Let $R$ be a commutative ring, and $M_n(R)$ be the ring of $n\times n$ matrices with coefficients in $R$. Did you know that the center of $M_n(R)$ is the set of scalar matrices? How can we prove this? Should we use matrix multiplication? No way! Let's use Morita theory instead!

Morita theory works even if $R$ is not commutative. I'll state the gist of Morita theory, more of which can be found in the post "The Double Dual and Morita Duality". Let $M$ a left $R$-module. Write $M^* = {\rm Hom}(M,R)$ for the dual of $M$. We have an evaluation homomorphism $M^*\otimes_R M\to R$ given on pure tensors by $f\otimes m\mapsto f(m)$. The image of this homomorphism is an ideal of $R$ called the **trace ideal of $M$**. If this ideal is all of $R$, then $M$ is called a **generator**. If in addition to being a generator, $M$ is finitely generated and projective, then $M$ is called a **progenerator**.

Progenerators are the main players in Morita theory: the distilled pure essence of this theory is that if $M$ is a progenerator the functor $-\otimes_R M$ from right $R$-modules to left $S = {\rm Hom}_R(M,M)$-modules is an equivalence of categories.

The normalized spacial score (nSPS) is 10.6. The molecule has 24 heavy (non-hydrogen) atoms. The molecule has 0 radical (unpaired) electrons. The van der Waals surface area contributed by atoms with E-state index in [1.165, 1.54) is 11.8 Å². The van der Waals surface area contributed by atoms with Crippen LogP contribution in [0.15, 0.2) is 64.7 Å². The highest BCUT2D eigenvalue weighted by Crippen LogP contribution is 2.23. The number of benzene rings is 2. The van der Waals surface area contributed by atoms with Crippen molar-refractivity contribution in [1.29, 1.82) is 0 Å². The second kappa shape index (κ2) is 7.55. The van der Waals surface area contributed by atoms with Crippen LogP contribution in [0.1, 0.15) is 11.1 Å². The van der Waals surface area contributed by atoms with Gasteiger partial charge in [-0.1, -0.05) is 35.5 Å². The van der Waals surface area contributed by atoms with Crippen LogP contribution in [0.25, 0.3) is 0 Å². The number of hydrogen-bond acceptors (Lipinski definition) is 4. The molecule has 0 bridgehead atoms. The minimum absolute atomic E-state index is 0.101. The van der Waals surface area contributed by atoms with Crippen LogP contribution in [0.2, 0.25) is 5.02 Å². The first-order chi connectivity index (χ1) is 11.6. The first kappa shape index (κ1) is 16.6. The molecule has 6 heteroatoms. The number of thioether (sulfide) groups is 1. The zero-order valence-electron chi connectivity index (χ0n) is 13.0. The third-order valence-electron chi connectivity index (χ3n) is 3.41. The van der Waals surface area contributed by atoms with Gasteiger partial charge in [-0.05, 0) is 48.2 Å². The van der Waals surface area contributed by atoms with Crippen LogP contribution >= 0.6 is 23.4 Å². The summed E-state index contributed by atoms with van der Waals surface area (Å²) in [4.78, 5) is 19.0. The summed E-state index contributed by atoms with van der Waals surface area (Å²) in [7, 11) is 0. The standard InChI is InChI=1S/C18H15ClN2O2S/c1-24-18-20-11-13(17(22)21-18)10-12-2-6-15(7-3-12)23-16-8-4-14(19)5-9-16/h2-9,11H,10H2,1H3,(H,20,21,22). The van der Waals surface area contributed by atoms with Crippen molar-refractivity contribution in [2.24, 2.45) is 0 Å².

Back to the center of $M_n(R)$ when $R$ is commutative. The module $M = R^n$ is a progenerator. Then, Morita theory says that the category of right $R$-modules is equivalent to the category of left $M_n(R)$-modules via the functor $-\otimes_R M$. From this there is the following consequence: $R\cong {\rm Hom}_R(R,R)\cong{\rm Hom}_{M_n(R)}(R^n,R^n)$, where the composition of these isomorphisms is the map that sends an element $r\in R$ to multiplication by $r$, giving an endomorphism of $R^n\to R^n$.

Now, an $M_n(R)$-endomorphism $R^n\to R^n$ is in particular an $R$-module endomorphism $R^n\to R^n$. Therefore it must be given by multiplication by a matrix in $M_n(R)$. But, being an $M_n(R)$-module endomorphism it must also commute with all the elements of $M_n(R)$. Morita theory gave an isomorphism ${\rm Hom}_R(R,R)\cong {\rm Hom}_{M_n(R)}(R^n,R^n)$, which shows that every such matrix must be a scalar matrix. Great, no matrix multiplication required!